Recently the Zimbabwean government launched a commodities exchange known as Zimbabwe Mercantile Exchange Private Ltd or ZMX. This exchange will allow farmers to trade about 18 commodities excluding maize. This will be the first such exchange in Zimbabwe ever since the other commodities exchange known as ZIMACE shutdown in 2001.
Today we launched #Zimbabwe’s Commodities exchangeFinance Minister Mthuli Ncube on Twitter
@ZMXExchange, which allows people to trade in at least 18 commodities, including options and futures contracts. ZMX will run a Warehouse Receipt System, allowing farmers or anyone to take their commodities to the ZMX warehouses and obtaining a recipt. The receipt can be used as collateral at a bank, and can also be traded in the market. ZMX encourages formalisation of small-scale farmers to ensure the sustainability of farming activities.and increase access to credit through collaterisation of agricultural produce.
What’s a commodities exchange?
This will probably be the question in most people’s minds. A commodities exchange is a legal entity that determines and forces rules and procedures for trading physical commodities such as wheat and securities/contracts related to these. Think of it as a formal version of Mbare Musika except that in addition to the actual trading of commodities you can also trade securities such as futures pertaining to agricultural produce.
ZMX was formed by the government in partnership with FINSEC Zimbabwe, CBZ and TSL. The government reportedly put up an equivalent of US$500 000 as equity. It seems TSL will provide the storage space where agricultural produce will be stored. The company has an existing 100 000 square metres in space to which it recently added 10 000 square metres. FINSEC seems to be providing the trading software and platform that will be used and CBZ will probably provide the required banking and financial services.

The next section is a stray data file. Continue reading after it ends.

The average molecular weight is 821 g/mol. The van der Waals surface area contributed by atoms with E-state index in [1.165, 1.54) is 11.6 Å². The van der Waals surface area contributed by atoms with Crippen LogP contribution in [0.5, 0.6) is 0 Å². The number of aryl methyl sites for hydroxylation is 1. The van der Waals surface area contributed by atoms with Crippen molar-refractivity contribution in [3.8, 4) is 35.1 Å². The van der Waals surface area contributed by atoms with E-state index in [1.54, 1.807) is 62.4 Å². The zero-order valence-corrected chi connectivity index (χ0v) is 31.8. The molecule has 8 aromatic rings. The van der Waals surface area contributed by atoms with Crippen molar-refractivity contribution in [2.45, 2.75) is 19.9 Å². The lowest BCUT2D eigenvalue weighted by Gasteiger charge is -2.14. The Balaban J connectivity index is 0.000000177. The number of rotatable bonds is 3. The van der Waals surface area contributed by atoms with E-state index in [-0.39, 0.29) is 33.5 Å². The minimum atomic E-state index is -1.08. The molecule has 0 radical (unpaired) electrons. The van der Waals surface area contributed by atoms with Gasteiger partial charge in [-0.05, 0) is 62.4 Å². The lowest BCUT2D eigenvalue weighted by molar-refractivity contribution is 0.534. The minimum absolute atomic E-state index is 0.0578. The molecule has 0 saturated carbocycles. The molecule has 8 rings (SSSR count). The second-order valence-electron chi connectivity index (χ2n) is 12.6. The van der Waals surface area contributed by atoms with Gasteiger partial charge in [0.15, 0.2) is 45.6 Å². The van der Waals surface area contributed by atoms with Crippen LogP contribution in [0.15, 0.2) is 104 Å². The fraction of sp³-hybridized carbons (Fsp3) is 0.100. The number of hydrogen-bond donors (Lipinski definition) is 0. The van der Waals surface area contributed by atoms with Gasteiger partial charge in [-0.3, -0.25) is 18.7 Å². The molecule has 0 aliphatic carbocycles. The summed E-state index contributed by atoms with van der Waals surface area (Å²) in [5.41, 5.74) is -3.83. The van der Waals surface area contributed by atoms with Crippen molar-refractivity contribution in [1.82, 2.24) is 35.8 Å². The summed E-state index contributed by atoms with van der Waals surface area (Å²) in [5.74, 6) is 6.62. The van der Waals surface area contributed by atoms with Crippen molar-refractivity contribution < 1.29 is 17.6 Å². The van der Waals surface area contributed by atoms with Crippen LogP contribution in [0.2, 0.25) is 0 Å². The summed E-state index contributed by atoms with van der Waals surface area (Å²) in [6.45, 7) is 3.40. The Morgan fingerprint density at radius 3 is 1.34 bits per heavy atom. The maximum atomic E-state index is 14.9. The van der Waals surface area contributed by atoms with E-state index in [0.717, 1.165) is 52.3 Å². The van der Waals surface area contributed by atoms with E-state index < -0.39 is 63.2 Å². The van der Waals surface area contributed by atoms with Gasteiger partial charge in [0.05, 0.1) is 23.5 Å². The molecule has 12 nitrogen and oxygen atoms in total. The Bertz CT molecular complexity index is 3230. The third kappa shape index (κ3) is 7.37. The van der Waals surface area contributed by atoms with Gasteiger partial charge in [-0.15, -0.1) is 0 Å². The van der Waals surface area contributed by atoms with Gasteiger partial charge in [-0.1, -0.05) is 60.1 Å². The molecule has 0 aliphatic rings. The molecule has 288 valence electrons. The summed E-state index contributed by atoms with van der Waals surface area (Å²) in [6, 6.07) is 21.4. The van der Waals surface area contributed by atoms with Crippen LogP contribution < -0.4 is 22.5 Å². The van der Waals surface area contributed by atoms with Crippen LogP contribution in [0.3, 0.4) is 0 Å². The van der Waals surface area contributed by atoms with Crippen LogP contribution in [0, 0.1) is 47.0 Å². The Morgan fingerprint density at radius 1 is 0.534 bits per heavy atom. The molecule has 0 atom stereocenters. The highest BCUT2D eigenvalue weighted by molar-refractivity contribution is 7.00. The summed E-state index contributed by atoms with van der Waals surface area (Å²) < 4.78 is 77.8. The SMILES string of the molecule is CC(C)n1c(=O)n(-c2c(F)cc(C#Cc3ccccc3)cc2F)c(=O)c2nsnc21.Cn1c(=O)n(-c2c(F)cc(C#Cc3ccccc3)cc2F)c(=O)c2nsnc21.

As already hinted by the Finance Minister’s statement. The exchange will be run using a Warehouse Receipt System. This means that a farmer or anyone else for that matter can take their produce to the ZMX warehouses. They will then be given a receipt. They can then use that receipt as collateral at banks or just trade that receipt on the ZMX platform in return for payment.
The ZMX platform will have buyers on one side and farmers/sellers on the other side. The hope here is to eliminate the middleman and have farmers and sellers interfacing directly with one another through the ZMX platform. The government is hoping this will “encourage the formalisation of small-scale framers to ensure the sustainability of farming activities and increase access to credit through collateralization of agric produce.”
Will this work?
Honestly, this sounds like a great initiative but I doubt it will succeed in luring small-scale farmers from existing commodity markets such as Mbare Musika. Even as streamlined as ZMX appears to be it still involves more steps than Mbare. If you are a small-scale farmer who wants to sell their product at Mbare all you need is a truck and the market stall fee. You sell directly to sellers and get cash. Most of the time you get paid in the coveted USD.
The involvement of CBZ makes me think here farmers will be paid using RTGS and when they do get paid in foreign currency their earnings might probably be converted at the so-called official rate back into RTGS. That seems hardly fair. It’s also doubtful that banks will be impressed by the receipt and proceed to issue you with credit. They have had their fingers scorched by non-performing loans so many times in the past most are just content to make their earnings the easy way through transaction fees.
ZMX might cater more to the needs of medium and large scale farmers though. It will be the only way they can easily offload their output which is usually more than what markets like Mbare might handle. In any case, it will be interesting to see how well ZMX is received by farmers. In times past farmers have complained of late payment when delivering to government-owned entities.